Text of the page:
Author Topic: Using high interest bank deposits rather than bonds  (Read 2382 times)

alwaysonit

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Using high interest bank deposits rather than bonds
« on: August 19, 2014, 06:39:25 PM »
Has anybody ever considered this as an alternative?
I can earn over 5% per annum on NZD in the biggest bank in New Zealand.

dragoncar

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Re: Using high interest bank deposits rather than bonds
« Reply #1 on: August 19, 2014, 11:27:22 PM »
Depends what you are using the bonds for.  Your bank deposit won't increase in value if rates drop.

alwaysonit

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Re: Using high interest bank deposits rather than bonds
« Reply #2 on: August 20, 2014, 04:19:43 PM »
Using bonds for long term saving and for diversification against equities, which I have yet to buy.
It will be a fixed term deposit so my rate will be locked in for the full term.

aj_yooper

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Re: Using high interest bank deposits rather than bonds
« Reply #3 on: August 20, 2014, 04:31:40 PM »
Assuming your inflation rate is not too high (?), it sounds pretty good.  What is the term?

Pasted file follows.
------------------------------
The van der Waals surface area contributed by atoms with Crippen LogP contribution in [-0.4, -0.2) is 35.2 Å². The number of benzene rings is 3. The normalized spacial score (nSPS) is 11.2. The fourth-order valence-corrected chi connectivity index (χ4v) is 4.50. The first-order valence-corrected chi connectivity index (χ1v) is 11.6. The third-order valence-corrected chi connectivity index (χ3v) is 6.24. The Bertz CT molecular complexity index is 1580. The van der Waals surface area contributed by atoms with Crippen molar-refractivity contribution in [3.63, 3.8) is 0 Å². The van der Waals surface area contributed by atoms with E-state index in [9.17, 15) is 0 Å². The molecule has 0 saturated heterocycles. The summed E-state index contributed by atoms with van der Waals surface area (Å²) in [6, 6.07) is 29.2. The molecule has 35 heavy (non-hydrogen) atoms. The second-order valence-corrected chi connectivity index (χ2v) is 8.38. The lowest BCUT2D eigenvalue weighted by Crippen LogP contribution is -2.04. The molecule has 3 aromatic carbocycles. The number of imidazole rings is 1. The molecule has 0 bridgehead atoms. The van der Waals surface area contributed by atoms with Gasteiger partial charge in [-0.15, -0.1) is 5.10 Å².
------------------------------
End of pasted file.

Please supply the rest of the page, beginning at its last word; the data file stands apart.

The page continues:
alwaysonit

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Re: Using high interest bank deposits rather than bonds
« Reply #4 on: August 20, 2014, 05:19:04 PM »
4.3% for 1 year, 5% for 2 years, up to 5.75% for 5 years.

I can also earn 3% on the AUD with my Australian bank account.

I can get 7.9% on the USD in Mongolia and 5% on the Euro in Georgia and Azerbaijan, but I've been warned away from these countries by posters in other financial forums.

Another thing I should have mentioned is most of my wealth is in EUR. However I'm a perpetual traveller with no idea where I will retire, so not sure if this is much of an issue.

aj_yooper

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Re: Using high interest bank deposits rather than bonds
« Reply #5 on: August 20, 2014, 06:53:42 PM »
In the US we have insured CDs, meaning the principal and interest will be guaranteed, even if the issuing bank fails.  How are your funds protected?

I would only put money in countries that I had knew.

superannuationfreak

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Re: Using high interest bank deposits rather than bonds
« Reply #6 on: August 20, 2014, 09:34:24 PM »
For Australia (and presumably New Zealand) the main risk is currency value changes.  E.g. for Australia the government is stable, inflation is fairly low (target 2-3%) and bank deposits guaranteed up to $250,000AUD.

However if your 'baseline' currency that you are planning to spend (at some point) is not AUD then currency fluctuations can destroy your return advantage:
http://www.xe.com/currencycharts/?from=AUD&to=USD&view=5Y

Example from the chart: in July 2011 an AUD traded for ~1.10USD.  Three years later it's around 0.93USD.  That's around 5.4% compounded lost per year, taking a US investor below par even with a 3-5% local interest rate for that period.  So for the non-local-currency investor that return does not come without risk - if the purpose of cash and bonds is to maintain value in bad times then you won't necessarily get that (and if the purpose is higher returns then shares have higher expected returns).